It’s entirely possible that you didn’t get the job because someone lost the job, or you applied right when they didn’t need any help, and by the time your sister applied, your application wasn’t high enough on the pile for them to look at it. Or several other totally reasonable things.

BarnacleBill's avatar

At one point, Toys R Us used a screening company called Accufacts. If other companies used the same screening company, then it’s possible that your employment history is in their system. If that’s the case, there’s generally a point when things should be purged. Especially since these were jobs you had as a minor.

Are you putting those jobs on your application? Are you filling out your application completely? What time of day are you putting applications in? (Some places don’t hire people who put in applications at night or late in the day.) Are you calling to follow up on your application status within a day or two?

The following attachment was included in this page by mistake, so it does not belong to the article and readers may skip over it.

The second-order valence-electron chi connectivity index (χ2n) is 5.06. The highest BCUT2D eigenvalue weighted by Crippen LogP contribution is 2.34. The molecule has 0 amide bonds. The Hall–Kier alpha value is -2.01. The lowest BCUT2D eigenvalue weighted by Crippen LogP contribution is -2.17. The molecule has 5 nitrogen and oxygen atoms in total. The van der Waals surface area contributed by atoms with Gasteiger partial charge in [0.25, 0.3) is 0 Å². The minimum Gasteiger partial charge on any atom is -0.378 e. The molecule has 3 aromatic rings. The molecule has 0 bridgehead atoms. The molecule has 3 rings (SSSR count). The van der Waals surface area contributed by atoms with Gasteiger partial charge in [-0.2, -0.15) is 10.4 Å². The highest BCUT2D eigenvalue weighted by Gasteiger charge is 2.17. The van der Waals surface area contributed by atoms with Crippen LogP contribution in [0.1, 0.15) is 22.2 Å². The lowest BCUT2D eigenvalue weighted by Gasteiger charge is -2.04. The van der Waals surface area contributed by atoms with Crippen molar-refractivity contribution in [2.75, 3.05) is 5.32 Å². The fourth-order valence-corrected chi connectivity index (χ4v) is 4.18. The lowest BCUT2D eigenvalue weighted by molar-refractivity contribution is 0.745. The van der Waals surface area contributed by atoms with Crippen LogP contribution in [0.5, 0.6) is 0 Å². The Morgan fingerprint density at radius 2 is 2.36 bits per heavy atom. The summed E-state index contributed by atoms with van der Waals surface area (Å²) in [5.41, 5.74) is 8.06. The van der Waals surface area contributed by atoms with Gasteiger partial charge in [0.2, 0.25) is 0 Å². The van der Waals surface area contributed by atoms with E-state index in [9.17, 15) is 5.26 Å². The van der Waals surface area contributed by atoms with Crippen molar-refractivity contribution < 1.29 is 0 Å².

Paradox's avatar

I would doubt it for a cashier type job but I suppose that’s even possible considering this is definitely an employers market these days (even lower paying positions can be picky).

Some employers do have a reputation for giving almost anybody who left them a bad reference. I knew of two places that did this. Fortunately most employers only check past employers for verification purposes. It all depends on the employer however as well, some employers have their own policies that prevent them from giving out any more information then just to verify you’ve worked there but others will give out more information.

gambitking's avatar